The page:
UK Royal College of Art graduates have been awarded for creating a number of life-enhancing innovations.
The Helen Hamlyn Design Awards - organised by the Royal College of Art’s (RCA) Helen Hamlyn Centre for Design - recognise outstanding graduating student projects that are based on user research and address a genuine social need.
A tool to help people with visual impairments navigate the internet, a device to help autistic children to communicate, and a wearable patch to better allow diabetics to manage their condition, were some of the award-winning innovations created by graduating Masters students at the RCA.
RCA Rector Dr Paul Thompson said: “These awards demonstrate how young designers across a wide range of disciplines can put social activism and good citizenship at the centre of their work.”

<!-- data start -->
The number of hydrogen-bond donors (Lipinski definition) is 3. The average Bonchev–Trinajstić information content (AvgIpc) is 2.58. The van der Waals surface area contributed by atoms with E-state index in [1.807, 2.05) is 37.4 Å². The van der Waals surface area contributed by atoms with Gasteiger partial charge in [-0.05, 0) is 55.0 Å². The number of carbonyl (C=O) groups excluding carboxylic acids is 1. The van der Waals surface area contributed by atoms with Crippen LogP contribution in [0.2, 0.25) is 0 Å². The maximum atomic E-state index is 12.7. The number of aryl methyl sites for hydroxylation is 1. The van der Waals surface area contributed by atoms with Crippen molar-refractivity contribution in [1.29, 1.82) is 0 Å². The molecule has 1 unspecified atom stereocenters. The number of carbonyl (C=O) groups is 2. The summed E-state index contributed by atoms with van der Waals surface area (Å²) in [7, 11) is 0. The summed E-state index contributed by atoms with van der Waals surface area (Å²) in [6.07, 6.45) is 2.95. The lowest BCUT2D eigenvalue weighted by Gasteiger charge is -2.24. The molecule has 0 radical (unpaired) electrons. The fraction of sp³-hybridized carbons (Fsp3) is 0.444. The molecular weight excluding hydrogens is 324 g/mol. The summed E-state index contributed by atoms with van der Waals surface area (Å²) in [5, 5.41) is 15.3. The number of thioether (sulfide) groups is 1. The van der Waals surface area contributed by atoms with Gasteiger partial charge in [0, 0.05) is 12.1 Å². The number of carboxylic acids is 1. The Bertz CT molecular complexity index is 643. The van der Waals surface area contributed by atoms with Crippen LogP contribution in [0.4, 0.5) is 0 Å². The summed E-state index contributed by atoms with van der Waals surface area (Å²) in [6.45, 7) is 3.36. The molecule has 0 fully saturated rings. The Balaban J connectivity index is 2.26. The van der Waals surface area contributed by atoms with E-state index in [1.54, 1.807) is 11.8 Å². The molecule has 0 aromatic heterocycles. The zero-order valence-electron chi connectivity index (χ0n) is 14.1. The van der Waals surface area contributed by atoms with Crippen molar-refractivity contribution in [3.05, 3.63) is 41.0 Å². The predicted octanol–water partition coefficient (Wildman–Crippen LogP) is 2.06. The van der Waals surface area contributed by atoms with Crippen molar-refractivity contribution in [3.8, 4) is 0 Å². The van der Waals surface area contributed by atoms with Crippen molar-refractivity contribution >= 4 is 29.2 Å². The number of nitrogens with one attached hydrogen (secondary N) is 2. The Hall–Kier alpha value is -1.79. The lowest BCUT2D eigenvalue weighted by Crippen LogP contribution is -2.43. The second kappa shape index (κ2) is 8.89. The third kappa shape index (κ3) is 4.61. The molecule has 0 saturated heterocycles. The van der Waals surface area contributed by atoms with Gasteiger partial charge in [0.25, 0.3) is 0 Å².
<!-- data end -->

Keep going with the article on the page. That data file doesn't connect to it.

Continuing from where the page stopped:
Here are details of the award-winning projects:
- The Inclusive Design Award went to Patrick Hyland for creating a hand-operated mechanical system that allows wheelchair users to negotiate angled and cambered surfaces with greater ease and control.
- Samuel Jewell was also awarded the Inclusive Design Award. Jewell created a tool to help people with visual impairments navigate the internet.
- Lingjing Yin, won the award for Independent Living for creating Touch*Play, a device to enable children with autism play, explore, and express their emotions and feelings.
- Stephen Matthews was awarded the Healthcare and Patient Safety Award for creating a wearable patch which dispenses medication from six chambers and is loaded with intelligent sensors that transmit their data via a wireless link to a mobile phone.
- Edward Goodwin and Richard Hartshorn won a special award for alumni for their work with Imperial College London in developing a series of innovations for keyhole and robotic surgery.
- Bethany Wells won the Architects Award for Work and City and David Swann won the Helen Hamlyn Design Award for Creativity.